South Korean mock missiles are silhouetted at the Korea War Memorial Museum in Seoul on Oct. 7. South Korea said the U.S. has agreed to allow it to develop longer-range missiles that could strike all of North Korea. (Lee Jin-man / The Associated Press)
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SEOUL, South Korea — South Korea will be able to possess longer-range missiles capable of hitting all of North Korea under a new agreement with the United States that is likely to draw an angry response from the North.
Under a previous 2001 accord with Washington, South Korea had been barred from deploying ballistic missiles with a range of more than 300 kilometers (186 miles) and a payload of more than 500 kilograms (1,100 pounds) because of concerns about a regional arms race.
The restriction has made South Korea's missile capability inferior to that of rival North Korea, and some key military installations in the North have been out of South Korea's missile range.
South Korea announced Sunday that the U.S. accord has been altered to allow the South to have ballistic missiles with a range of up to 800 kilometers (500 miles) to better cope with North Korea's nuclear and missile threats.
Under the new agreement, South Korea will continue to limit the payload to 500 kilograms for ballistic missiles with an 800-kilometer range, but it will be able to use heavier payloads for missiles with shorter ranges, senior presidential official Chun Yung-woo told a news conference. The heavier a payload is, the more destructive power it can have.
"The most important objective for our government in revising the missile guideline is to contain North Korea's armed provocation," Chun said.
The Defense Ministry said in a statement that it will greatly increase its missile capability under the new accord, adding that South Korea will be able to "strike all of North Korea, even from southern areas."
President Barack Obama's press secretary Jay Carney, speaking to reporters traveling with Obama to California on Sunday, said "The revisions are of prudent, proportional and specific response" to North Korea). He said they came out of ongoing regular consultations with South Korea on the threat from the North.
The deal also will allow South Korea to operate drone aircraft carrying payloads of up to 2,500 kilograms (5,510 pounds) with a range of more than 300 kilometers (186 miles). It places no restriction on payloads for drones with a flying distance of less than 300 kilometers, officials said.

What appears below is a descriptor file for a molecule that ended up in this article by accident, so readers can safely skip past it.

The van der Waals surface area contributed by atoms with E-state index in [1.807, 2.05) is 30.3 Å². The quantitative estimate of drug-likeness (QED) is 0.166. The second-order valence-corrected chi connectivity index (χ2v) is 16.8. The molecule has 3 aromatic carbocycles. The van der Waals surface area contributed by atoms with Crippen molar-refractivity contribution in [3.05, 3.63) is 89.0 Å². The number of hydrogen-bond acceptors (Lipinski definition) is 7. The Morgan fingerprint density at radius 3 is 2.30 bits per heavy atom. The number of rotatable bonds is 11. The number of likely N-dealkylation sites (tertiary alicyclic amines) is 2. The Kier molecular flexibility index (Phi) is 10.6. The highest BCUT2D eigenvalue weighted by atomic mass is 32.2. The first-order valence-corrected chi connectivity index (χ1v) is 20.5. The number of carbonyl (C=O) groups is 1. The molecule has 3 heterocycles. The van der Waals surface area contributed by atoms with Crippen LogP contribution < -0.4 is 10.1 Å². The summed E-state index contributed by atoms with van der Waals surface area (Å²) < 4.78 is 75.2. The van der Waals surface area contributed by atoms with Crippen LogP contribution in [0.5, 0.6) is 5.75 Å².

South Korea can also possess cruise missiles with an unlimited range as long as their payload is less than 500 kilograms (1,100 pounds). Media reports say the South has deployed cruise missiles with a range of more than 1,000 kilometers (620 miles) but defense officials have refused to confirm that.
Cruise missiles fly at a lower altitude and slower speed than ballistic missiles, making them easier to intercept, although they are considered more accurate.
North Korean state media didn't immediately respond to the announcement, but analysts expected they would issue a harsh statement.
"North Korea will say South Korea's missile development is a preparation for war. It will likely warn that South Korea cannot avoid a nuclear disaster if it moves to attack North Korean missile bases," said analyst Baek Seung-joo of the state-run Korea Institute for Defense Analyses in Seoul.
North Korea has missiles that can hit South Korea, Japan and the U.S. Pacific territory of Guam, according to Seoul's Defense Ministry. In April, the country conducted a long-range rocket test that Washington, Seoul and others called a cover for a test of long-range missile technology. North Korea says the rocket, which broke apart shortly after liftoff, was meant to launch a satellite.
North Korea conducted nuclear tests in 2006 and 2009, but experts don't believe it has yet mastered the technology needed to mount a nuclear weapon on a missile.
The Korean Peninsula remains officially at war because the 1950-53 Korean War ended with an armistice, not a peace treaty. The U.S. stations about 28,500 troops in South Korea as deterrence against possible aggression from North Korea.
Associated Press writer Lolita C. Balder in Montevideo, Uruguay, contributed to this report.